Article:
Review first published on my blog: http://memoriesfrombooks.blogspot.com/2013/11/the-translator.html
Hanne Schubert has an affinity for languages. She works as a freelance translator. Her current project is the translation of the most important work of a well known Japanese author. She is completely immersed in the project, feeling as if she knows the characters as people and understands the author's intent. It is with this confidence that she translates the work.
Soon after completing the project, she is in an accident and suffers a head injury with the rare effect of loss of her native language. They only language she is able to speak and understand is Japanese. Attempting to deal with this, she travels to Japan for a conference. There, she is surprised that the author of the work she translated is angry and accusing her of sabotaging the English translation.
Trying to understand, she seeks out Moto, the actor on whom the main character in the book is based. She develops a relationship and comes to question and change some of the beliefs by which she lives her life.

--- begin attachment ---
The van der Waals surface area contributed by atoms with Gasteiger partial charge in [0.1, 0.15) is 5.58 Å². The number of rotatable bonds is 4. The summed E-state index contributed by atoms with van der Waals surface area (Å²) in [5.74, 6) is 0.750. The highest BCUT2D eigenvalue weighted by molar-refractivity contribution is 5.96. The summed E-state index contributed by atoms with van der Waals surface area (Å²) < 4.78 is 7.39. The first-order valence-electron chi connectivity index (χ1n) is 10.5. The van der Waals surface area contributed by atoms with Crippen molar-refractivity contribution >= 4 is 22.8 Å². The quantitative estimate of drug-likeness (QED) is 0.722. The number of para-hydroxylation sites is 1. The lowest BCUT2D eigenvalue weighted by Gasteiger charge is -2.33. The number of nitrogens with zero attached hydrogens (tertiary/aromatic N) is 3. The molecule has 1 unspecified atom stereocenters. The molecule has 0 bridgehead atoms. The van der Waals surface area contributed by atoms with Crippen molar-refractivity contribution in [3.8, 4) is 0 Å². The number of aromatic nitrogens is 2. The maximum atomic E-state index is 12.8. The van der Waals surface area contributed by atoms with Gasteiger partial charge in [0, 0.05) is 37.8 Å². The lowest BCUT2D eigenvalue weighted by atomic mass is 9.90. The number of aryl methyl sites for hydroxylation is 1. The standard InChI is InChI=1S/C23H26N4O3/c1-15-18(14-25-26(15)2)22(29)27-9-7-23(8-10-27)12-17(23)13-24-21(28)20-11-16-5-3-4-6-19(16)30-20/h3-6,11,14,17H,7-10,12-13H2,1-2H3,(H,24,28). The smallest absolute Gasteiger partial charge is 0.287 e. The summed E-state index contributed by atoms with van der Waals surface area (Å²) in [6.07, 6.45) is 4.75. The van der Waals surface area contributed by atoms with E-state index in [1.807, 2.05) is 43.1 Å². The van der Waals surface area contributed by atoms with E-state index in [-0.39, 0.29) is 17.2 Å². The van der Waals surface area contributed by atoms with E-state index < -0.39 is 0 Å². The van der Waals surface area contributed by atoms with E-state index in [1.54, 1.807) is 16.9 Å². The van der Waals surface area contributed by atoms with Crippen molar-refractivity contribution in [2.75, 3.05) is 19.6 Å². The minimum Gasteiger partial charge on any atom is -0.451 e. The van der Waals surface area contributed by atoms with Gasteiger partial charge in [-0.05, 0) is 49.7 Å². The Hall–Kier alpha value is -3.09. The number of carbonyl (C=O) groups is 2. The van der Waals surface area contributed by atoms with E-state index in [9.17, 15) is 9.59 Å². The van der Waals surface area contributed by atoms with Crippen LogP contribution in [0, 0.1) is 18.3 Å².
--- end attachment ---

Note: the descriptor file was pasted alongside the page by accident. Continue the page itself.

Along the way, the reader learns that Haane is divorced with two children - a son and a daughter. In addition, the reader learns that she is estranged from her daughter. The history of that relationship is slowly revealed as Hanne learns more about herself in her time with Moto.
My biggest concern with this book is that I had to get more than half way through the book until I got what the story is truly about. Before that, it seems to be pieces going in different directions. Is it about the injury? Is it about Haane's work? Is it about her new relationship with Moto? Is it about her history and her children? The different aspects take a long time form a whole. It eventually comes together, but far too late in the book for me.